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Saturday, September 22, 2018

Cox - Jack, the Giant of the Sea - Keeping the Public in Public Domain

While traveling I try to always visit local antique stores.  Whether something historical, musical, or in print, serendipity rules and may show up on my blog or in programs.  This past week I found a most unusual book by Palmer Cox, the Canadian author/illustrator best known for his series of children's books about The Brownies.  Cox first produced the mischievous characters for children's magazines like the legendary "St. Nicholas Magazine" and "Harper's Young People", and in newspaper comic strips until a book, The Brownies: Their Book in 1887 compiled some of these vignettes for the first of many books about them plus two very successful plays.  Their enduring popularity was shown in a 1988 Tuttle reprint of the Brownie Yearbook.  Earlier in 1971 Tuttle's reprint of Bugaboo Bill about how a village got rid of a troublesome giant is reminiscent of today's story.  I'll give the tale first and then say more about Cox, his Brownies, and the source of today's story.
Great story?  Dunberidiculous!  The "bones" of a story, however, are there, so it would be an excellent starter for story creation with a group of young future writers.  After that it would be good to share Palmer Cox's version including his lively illustrations which, frankly, have more detail and character than his fairly simple story.

Two online biographies of Cox tell about some of his work, the omnipresent Wikipedia article and a Canadian Masonic article, which says there were 25 books in all, but neither article nor the many online at Internet Archive nor the few available from Project Gutenberg list them all, nor include my own battered unlisted anthology, Palmer Cox's Book of Fairy Tales and Pictures, which was inexpensively produced back in 1896 and 1897 by Hubbard Publishing Company and in 1902 by Hurst & Company.  The Masonic site says that many books used Cox's name with his illustrations and previously published selections.  Since he also wrote for many magazines, including "Ladies Home Journal", there was plenty of material to compile.  The paper quality is poor and the stapled binding is only attached to the book's back, but as a result it is possible to copy even if every other page must be on an angle.  The original owner, Orlo F. Jones, clearly loved the book subtitled "A Selected Collection of this Famous Artist's Best Efforts for the Amusement and Joy of Our Young Folks." It is mainly anthropomorphic stories about animals, although one Brownie tale, "The Brownies' Kind Deed", is included.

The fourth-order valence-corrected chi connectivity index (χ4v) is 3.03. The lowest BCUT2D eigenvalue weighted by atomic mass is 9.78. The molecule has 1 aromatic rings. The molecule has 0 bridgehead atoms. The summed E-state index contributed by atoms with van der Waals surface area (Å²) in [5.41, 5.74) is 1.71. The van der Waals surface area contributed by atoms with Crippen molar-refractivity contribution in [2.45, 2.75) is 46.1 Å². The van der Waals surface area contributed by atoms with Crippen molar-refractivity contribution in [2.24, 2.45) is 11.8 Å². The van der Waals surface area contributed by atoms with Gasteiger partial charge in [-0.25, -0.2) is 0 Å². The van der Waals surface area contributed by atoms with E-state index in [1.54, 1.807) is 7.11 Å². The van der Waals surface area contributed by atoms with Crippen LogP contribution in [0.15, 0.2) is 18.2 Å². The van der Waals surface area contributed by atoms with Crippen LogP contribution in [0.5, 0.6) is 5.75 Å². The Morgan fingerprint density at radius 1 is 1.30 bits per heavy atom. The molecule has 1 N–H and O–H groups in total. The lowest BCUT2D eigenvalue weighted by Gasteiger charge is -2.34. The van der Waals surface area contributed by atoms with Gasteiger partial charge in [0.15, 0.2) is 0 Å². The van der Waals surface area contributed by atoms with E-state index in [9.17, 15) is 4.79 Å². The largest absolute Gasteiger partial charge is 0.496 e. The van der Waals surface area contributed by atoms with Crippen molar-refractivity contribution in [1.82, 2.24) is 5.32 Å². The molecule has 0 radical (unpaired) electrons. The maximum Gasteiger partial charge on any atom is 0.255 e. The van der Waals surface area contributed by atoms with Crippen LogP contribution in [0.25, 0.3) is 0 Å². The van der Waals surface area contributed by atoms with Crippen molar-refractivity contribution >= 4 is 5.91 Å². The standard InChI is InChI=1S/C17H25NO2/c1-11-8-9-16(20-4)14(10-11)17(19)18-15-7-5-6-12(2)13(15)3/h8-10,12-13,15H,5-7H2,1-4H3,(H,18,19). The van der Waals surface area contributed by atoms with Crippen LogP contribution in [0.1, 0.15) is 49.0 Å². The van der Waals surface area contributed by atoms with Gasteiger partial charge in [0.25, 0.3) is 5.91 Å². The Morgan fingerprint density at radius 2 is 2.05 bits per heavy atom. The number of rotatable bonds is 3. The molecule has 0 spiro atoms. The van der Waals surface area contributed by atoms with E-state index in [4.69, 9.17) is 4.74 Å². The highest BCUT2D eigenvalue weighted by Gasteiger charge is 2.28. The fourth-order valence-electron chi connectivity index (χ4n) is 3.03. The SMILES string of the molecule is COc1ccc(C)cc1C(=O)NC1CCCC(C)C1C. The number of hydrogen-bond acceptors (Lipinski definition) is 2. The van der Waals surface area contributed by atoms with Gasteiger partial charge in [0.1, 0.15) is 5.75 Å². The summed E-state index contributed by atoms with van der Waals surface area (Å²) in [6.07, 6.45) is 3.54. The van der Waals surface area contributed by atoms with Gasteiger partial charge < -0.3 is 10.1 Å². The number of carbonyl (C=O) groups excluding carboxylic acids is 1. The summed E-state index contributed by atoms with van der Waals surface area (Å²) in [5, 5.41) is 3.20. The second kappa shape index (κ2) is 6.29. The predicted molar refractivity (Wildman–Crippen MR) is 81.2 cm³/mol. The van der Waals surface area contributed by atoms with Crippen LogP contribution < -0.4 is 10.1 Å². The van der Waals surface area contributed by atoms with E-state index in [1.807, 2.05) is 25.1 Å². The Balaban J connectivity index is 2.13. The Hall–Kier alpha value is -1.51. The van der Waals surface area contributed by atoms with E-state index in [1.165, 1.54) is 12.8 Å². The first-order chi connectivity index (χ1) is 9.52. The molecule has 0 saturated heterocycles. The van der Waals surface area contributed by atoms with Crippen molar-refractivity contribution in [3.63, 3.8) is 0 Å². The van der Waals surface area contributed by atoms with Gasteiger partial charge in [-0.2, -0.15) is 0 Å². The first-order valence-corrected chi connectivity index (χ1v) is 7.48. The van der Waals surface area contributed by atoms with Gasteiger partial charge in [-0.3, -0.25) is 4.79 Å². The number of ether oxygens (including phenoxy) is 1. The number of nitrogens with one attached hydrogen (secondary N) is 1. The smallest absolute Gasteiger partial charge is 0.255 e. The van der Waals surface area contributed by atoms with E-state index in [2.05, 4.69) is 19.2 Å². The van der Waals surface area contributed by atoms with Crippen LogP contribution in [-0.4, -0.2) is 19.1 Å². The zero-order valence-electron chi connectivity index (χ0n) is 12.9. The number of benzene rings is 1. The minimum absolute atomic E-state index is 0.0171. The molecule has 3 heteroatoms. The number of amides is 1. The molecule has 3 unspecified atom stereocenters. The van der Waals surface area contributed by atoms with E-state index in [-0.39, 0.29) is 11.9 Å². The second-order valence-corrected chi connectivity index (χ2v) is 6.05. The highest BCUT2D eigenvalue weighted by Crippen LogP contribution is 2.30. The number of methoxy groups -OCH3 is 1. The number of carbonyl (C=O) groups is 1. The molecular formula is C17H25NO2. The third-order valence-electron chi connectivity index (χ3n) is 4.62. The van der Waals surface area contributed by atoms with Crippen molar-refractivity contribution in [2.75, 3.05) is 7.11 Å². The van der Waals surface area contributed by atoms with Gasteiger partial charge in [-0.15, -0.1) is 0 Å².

Those Brownies have their own, earlier hotlinked, Wikipedia article, relating their inspiring a wide variety of merchandise, even Kodak's inexpensive "Brownie Camera", yet Cox is reported to have received nothing from the commercial use of his creatures.  Still he clearly did well enough as that same Canadian Masonic site shows Cox's 17-room dream home, Brownie Castle, that his brothers built it to his design at the start of the twentieth in his hometown of Granby, Quebec.  Brownie Castle was constructed with six staircases, a Brownie stained-glass window, and a four-story octagonal tower.  A running Brownie weather vane topped a nearby barn.
Now for the "fine print."
This is part of a series of postings of stories under the category, "Keeping the Public in Public Domain."  The idea behind Public Domain was to preserve our cultural heritage after the authors and their immediate heirs were compensated.  I feel strongly current copyright law delays this intent on works of the 20th century.  My own library of folklore includes so many books within the Public Domain I decided to share stories from them.  I hope you enjoy discovering new stories.